The Fourth of July weekend is a busy time for most people, but as soon as SLUG knew that the Ute and Ouray tribe out in Fort Duchesne would be holding a skate contest, I jumped at the chance to be in attendance. I had covered this event last year, and I felt more than ready for Round Two. Certified social worker and director at the Alcohol/Substance Abuse Prevention Center Anthony Guzman coordinated the competition in order to get people hyped about other things than getting wasted.
A couple of days before the contest, had Guzman let me know that the Apache Skateboard team would be traveling from Phoenix for the contest. The first time I met Guzman was after I gave a ride to the Apache Skateboard team when they were stranded in Salt Lake en route to Fort Duchesne. Once we made it to Fort Duchesne, Guzman offered me place to sleep. Guzman had breakfast and plenty of conversation for us once we woke up the morning after. Leaving this experience left me with the feeling that I had gained another family. So, hey kids: Give rides to strangers, and you might end up with good feelings and breakfast.
Recently, tribe member Marshall Jack lost his life in a car crash that left two others hospitalized. In memory of a life taken too soon, the skate contest was named the 1st Annual Marshall Jack Skate Competition, which Guzman announced over the speakers before the contest. Guzman and other associates started handing out free T-shirts and water to help keep people hydrated and stay fresh in the summer heat.
Along with the Apache skate team, there were 18 skateboarders in the Marshall Jack Skate Competition, which was a higher turnout than the year before. Things are definitely bigger and better this time around at the contest—$500 in cash money for the skater in First Place, $300 for Second and $200 for Third. If this weren’t enough motivation to enter the contest, product was also given out to places 1–6. The competition had three rounds. After two rounds, the judges would pick the top six to go to the final round where the winner is decided.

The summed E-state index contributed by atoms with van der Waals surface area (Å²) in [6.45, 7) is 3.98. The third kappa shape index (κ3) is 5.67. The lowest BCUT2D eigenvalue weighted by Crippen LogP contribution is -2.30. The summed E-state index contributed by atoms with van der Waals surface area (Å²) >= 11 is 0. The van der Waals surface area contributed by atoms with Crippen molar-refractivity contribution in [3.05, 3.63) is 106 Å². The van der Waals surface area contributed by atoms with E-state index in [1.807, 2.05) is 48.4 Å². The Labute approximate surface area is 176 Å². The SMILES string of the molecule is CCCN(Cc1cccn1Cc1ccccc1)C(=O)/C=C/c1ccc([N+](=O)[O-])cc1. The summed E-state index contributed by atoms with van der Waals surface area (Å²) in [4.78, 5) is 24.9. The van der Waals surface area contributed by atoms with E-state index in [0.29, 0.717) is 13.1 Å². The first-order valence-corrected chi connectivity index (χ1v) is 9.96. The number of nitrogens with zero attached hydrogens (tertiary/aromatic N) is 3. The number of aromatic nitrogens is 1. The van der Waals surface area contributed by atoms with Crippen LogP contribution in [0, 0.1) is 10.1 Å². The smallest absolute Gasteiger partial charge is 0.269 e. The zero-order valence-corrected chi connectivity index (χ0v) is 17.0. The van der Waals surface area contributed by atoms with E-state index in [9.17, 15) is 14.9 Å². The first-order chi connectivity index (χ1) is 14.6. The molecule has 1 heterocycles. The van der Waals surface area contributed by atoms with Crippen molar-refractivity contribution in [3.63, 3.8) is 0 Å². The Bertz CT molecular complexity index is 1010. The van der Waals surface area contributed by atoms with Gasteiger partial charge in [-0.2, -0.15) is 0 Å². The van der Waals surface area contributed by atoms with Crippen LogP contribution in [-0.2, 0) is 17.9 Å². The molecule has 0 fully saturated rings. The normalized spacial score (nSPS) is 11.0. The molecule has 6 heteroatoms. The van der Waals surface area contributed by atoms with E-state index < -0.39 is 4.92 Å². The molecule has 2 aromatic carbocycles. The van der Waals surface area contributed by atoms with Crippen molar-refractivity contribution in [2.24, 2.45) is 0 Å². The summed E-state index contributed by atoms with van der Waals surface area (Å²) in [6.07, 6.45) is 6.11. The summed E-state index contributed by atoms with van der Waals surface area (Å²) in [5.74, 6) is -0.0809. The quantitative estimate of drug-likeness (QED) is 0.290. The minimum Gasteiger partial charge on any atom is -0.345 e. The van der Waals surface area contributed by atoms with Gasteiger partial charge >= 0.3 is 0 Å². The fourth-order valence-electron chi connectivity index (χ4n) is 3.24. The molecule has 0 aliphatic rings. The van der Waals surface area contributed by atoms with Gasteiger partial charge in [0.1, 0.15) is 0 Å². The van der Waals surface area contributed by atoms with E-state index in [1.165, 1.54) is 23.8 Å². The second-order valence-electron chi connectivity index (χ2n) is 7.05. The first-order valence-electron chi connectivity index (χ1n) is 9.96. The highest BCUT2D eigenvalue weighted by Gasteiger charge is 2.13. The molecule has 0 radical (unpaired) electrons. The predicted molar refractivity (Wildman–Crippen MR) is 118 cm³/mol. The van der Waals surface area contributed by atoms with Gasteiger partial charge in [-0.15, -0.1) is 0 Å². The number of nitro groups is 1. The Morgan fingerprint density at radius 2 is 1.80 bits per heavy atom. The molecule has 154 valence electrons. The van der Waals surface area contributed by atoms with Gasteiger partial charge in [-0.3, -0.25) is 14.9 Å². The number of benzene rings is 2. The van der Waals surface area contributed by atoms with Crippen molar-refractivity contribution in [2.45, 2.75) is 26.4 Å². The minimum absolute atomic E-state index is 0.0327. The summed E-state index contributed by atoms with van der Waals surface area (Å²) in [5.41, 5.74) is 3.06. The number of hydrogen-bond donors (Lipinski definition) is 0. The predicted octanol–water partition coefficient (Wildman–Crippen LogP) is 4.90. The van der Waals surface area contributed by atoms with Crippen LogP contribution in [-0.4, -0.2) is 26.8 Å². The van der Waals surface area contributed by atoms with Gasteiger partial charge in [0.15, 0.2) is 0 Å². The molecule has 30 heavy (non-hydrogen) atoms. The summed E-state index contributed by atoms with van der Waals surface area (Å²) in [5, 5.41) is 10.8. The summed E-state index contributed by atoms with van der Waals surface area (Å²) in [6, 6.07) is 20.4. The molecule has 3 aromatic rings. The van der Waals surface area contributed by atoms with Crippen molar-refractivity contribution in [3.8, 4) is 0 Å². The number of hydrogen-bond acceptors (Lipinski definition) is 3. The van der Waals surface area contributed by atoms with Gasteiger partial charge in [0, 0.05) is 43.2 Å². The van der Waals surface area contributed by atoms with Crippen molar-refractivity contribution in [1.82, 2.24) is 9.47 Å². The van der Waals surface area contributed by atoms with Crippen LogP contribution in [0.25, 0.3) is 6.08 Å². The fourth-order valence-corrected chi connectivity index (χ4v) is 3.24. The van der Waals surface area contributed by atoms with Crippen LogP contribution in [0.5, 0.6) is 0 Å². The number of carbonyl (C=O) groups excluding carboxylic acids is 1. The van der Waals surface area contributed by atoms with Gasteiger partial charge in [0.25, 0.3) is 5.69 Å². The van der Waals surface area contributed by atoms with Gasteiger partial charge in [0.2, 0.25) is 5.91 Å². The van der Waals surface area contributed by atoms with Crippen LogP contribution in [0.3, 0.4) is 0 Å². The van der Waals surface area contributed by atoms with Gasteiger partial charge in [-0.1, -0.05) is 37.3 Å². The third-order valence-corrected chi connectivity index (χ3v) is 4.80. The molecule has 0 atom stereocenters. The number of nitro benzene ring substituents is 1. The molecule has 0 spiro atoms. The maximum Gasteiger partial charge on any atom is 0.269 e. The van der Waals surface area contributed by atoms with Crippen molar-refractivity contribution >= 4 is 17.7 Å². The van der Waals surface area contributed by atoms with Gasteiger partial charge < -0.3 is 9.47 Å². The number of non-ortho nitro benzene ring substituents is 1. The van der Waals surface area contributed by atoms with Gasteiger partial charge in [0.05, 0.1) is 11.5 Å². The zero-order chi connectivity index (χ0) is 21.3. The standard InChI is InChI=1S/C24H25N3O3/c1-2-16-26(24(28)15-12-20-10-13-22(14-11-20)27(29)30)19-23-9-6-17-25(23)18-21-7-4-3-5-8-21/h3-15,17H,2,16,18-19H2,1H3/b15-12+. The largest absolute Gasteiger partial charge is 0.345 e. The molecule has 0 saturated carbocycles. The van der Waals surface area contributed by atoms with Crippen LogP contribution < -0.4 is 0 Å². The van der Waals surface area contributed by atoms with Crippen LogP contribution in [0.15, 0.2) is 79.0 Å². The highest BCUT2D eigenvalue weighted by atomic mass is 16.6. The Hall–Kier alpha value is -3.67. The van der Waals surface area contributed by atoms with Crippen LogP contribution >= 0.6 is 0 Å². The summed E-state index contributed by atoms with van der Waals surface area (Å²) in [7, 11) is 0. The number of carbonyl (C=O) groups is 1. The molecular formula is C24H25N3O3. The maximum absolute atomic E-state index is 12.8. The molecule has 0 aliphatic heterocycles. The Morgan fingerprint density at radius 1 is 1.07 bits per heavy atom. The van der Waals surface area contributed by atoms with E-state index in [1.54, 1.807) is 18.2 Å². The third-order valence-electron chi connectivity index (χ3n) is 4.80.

As all the pieces fell into place, the final six were as follows: Tommy Hawk, Roscoe Curry, Kade Peters, Tee Noland, Jason Jones and Doug Miles. Hawk and Curry were ranked fifth and sixth and were up first—the winner between these two would face the next top ranked opponent, and so on. Curry was able to sneak his way into third place by busting out a K-grind on the hubba, nollie lipslide on the flat bar and an air out of a quarter pipe that Guzman described as “the taco.” This guy gave his heart out and kept his flow going as he beat out three separate competitors.
Jason Jones came out strong to defend his spot at Second Place. Jones landed a heelflip down the stair set, rock on the taco and a backside 180 off the top of the gutter gap, which secured his place in Second, but he could not beat out Doug Miles. Immediately after his round started, Miles coasted a clean 5-0 on the hubba to a nollie backside heel on the hip of the banks, then cruised to the flat bar for a casual kickflip front board. These tricks were definitely the biggest crowd pleasers. This guy earned the Benjamins in his hand at the end of the contest.
As always, SLUG gives thanks to the Ute Tribe and Anthony Guzman for organizing the Marshall Jack Skate Competition, getting people outdoors and doing something creative—whether it is skateboarding, heavy metal or art.